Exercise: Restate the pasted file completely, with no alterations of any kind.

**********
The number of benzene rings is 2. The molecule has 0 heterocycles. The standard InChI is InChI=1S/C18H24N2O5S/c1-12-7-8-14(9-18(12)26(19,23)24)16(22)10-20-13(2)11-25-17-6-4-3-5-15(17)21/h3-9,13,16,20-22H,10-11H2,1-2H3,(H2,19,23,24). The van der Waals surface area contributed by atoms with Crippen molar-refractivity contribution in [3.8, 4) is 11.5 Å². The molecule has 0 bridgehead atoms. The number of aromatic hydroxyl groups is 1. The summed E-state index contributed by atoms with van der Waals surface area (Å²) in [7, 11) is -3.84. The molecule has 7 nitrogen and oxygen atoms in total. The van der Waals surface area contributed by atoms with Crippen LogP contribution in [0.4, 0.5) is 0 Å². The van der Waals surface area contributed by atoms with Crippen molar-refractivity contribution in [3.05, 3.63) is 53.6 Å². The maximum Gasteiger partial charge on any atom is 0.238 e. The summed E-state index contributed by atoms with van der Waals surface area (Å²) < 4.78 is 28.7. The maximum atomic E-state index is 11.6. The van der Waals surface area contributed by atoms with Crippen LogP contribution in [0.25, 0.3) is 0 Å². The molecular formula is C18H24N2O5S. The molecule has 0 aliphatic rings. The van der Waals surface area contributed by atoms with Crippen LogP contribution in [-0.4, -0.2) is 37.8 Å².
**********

The number of benzene rings is 2. The molecule has 0 heterocycles. The standard InChI is InChI=1S/C18H24N2O5S/c1-12-7-8-14(9-18(12)26(19,23)24)16(22)10-20-13(2)11-25-17-6-4-3-5-15(17)21/h3-9,13,16,20-22H,10-11H2,1-2H3,(H2,19,23,24). The van der Waals surface area contributed by atoms with Crippen molar-refractivity contribution in [3.8, 4) is 11.5 Å². The molecule has 0 bridgehead atoms. The number of aromatic hydroxyl groups is 1. The summed E-state index contributed by atoms with van der Waals surface area (Å²) in [7, 11) is -3.84. The molecule has 7 nitrogen and oxygen atoms in total. The van der Waals surface area contributed by atoms with Crippen LogP contribution in [0.4, 0.5) is 0 Å². The van der Waals surface area contributed by atoms with Crippen molar-refractivity contribution in [3.05, 3.63) is 53.6 Å². The maximum Gasteiger partial charge on any atom is 0.238 e. The summed E-state index contributed by atoms with van der Waals surface area (Å²) < 4.78 is 28.7. The maximum atomic E-state index is 11.6. The van der Waals surface area contributed by atoms with Crippen LogP contribution in [0.25, 0.3) is 0 Å². The molecular formula is C18H24N2O5S. The molecule has 0 aliphatic rings. The van der Waals surface area contributed by atoms with Crippen LogP contribution in [-0.4, -0.2) is 37.8 Å².